History Guild General History Quiz 120
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The stories behind the questions
1. The term ‘Camelot’ is used to refer to which politician’s administration?
John F. Kennedy – The word “Camelot” evokes utopian ideals and high hopes. King Arthur and his knights are supposed to be pure-hearted, chivalrous, and endlessly courageous. In the same way, the Kennedy administration is sometimes remembered as a period of optimism, expanding opportunities, and humanitarian goals.
2. What is Grace O’Malley (1533-1603) famous for?
Her campaign of piracy along the Irish coast – Irish historian and novelist Anne Chambers described her as “a fearless leader, by land and by sea, a political pragmatist and politician, a ruthless plunderer, a mercenary, a rebel, a shrewd and able negotiator, the protective matriarch of her family and tribe, a genuine inheritor of the Mother Goddess and Warrior Queen attributes of her remote ancestors. Above all else, she emerges as a woman who broke the mould and thereby played a unique role in history.”
3. Traders from which country introduced chili peppers to India in the 15th century ?
Portugal – These originated in the Americas. The spread of chili peppers to Asia occurred through its introduction by Portuguese traders, who – aware of its trade value and resemblance to the spiciness of black pepper – promoted its commerce in the Asian spice trade routes. It was introduced in India by the Portuguese towards the end of the 15th century.
4. Which German Auxiliary Cruiser sank the HMAS Sydney in 1941?
Kormoran – HMAS Sydney, with Captain Joseph Burnett commanding, and Kormoran, under Fregattenkapitän Theodor Detmers, encountered each other approximately 106 nautical miles (196 km) off Dirk Hartog Island, WA. Both ships were destroyed in the half-hour engagement. 318 of the 399 sailors on Kormoran survived. While debris from Sydney was found, there were no survivors from her 645-strong complement. It was the largest loss of life in the history of the Royal Australian Navy, the largest Allied warship lost with all hands during World War II, and a major blow to Australian wartime morale.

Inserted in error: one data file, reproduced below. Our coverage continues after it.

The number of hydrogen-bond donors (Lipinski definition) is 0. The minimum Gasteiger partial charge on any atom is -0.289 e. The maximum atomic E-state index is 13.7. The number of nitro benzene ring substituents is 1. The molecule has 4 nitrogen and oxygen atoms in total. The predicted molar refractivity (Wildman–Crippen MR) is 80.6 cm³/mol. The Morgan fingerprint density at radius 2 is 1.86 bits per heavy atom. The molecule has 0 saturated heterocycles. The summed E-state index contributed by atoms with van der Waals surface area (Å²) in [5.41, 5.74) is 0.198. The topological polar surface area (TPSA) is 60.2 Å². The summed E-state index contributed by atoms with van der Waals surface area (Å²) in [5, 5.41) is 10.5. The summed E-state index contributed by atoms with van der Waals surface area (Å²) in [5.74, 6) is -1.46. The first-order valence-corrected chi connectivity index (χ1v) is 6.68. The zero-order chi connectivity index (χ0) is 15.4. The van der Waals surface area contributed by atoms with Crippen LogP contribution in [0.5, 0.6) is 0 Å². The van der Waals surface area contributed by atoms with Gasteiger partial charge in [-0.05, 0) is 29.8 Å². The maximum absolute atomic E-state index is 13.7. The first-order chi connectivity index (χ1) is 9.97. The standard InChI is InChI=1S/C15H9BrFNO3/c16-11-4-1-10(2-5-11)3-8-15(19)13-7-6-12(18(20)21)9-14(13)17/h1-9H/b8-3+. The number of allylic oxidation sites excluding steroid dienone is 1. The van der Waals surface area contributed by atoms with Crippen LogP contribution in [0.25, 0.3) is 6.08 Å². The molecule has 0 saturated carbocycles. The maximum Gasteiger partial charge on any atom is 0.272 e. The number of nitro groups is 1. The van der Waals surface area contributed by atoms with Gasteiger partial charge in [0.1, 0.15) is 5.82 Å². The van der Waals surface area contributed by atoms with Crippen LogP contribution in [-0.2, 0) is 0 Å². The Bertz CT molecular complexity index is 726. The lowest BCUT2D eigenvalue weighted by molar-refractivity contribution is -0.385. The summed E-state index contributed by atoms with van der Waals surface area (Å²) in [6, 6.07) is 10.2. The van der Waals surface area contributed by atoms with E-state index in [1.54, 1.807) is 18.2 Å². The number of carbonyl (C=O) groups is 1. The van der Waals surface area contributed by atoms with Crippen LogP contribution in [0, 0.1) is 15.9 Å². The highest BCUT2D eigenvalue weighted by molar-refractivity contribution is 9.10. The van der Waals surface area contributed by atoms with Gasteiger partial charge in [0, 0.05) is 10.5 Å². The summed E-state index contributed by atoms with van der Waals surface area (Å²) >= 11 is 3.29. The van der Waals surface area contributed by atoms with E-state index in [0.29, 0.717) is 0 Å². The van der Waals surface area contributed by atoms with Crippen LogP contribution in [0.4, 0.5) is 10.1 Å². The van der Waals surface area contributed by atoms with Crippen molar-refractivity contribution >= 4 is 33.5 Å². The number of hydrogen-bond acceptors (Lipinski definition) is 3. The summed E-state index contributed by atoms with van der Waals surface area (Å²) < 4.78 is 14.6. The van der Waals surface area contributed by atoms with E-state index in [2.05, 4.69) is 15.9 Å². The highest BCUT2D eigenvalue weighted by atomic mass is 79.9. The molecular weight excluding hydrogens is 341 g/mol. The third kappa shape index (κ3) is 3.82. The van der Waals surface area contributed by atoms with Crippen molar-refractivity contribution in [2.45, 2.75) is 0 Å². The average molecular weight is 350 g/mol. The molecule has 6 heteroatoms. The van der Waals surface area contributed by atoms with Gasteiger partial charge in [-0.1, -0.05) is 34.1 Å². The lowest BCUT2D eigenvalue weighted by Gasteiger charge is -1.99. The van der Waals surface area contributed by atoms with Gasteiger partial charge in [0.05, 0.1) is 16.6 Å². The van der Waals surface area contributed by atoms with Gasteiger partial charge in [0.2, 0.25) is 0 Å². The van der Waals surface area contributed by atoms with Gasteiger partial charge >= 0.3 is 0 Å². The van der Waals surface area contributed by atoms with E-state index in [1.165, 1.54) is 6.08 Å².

5. The ancient Greek Olympic games were held every four year over what period of time?
1168 years – Aristotle estimated the date of the first Olympics to be 776 BC, the last recorded games were held under Theodosius I in 393CE.
6. Which was the first disease a vaccine was developed for?
Smallpox – Read more about how we fought deadly diseases.
7. How many Australian Prime Ministers served in the military during WW2?
4 – Harold Holt enlisted in the Army while a Member of Parliament and served as a gunner. John Gorton enlisted in the RAAF and flew Hurricanes out of Singapore and Kittyhawks out of Milne Bay. William McMahon enlisted in the Army, became a Major, and served as quartermaster for II Corps. Gough Whitlam enlisted in the RAAF as a navigator, he was stationed in northern Australia, flying missions protecting convoys and conducting bombing raids.
8. When were newspapers first widely produced?
1650 – Newsbooks and newspapers were published from the early 1600s, but they weren’t published on a regular schedule. The English Civil War escalated the demand for news, with News pamphlets or newspapers published reported the war, often supporting one side or the other. A number of publications arose after the Restoration, including the London Gazette which was first published in 1665 as the Oxford Gazette.
9. What was the first nation to formally adopt Christianity as the state religion?
The Kingdom of Armenia – Armenia became the first country to adopt Christianity about 300CE, when St. Gregory the Illuminator converted the Arsacid king Tiridates III.
10. In which year was Guernica bombed?
1937 – One of the first aerial bombings that caused extensive damage to a city, in 1937 the German and Italian forces supporting Franco’s forces in the Spanish Civil War razed the Basque city of Guernica to the ground.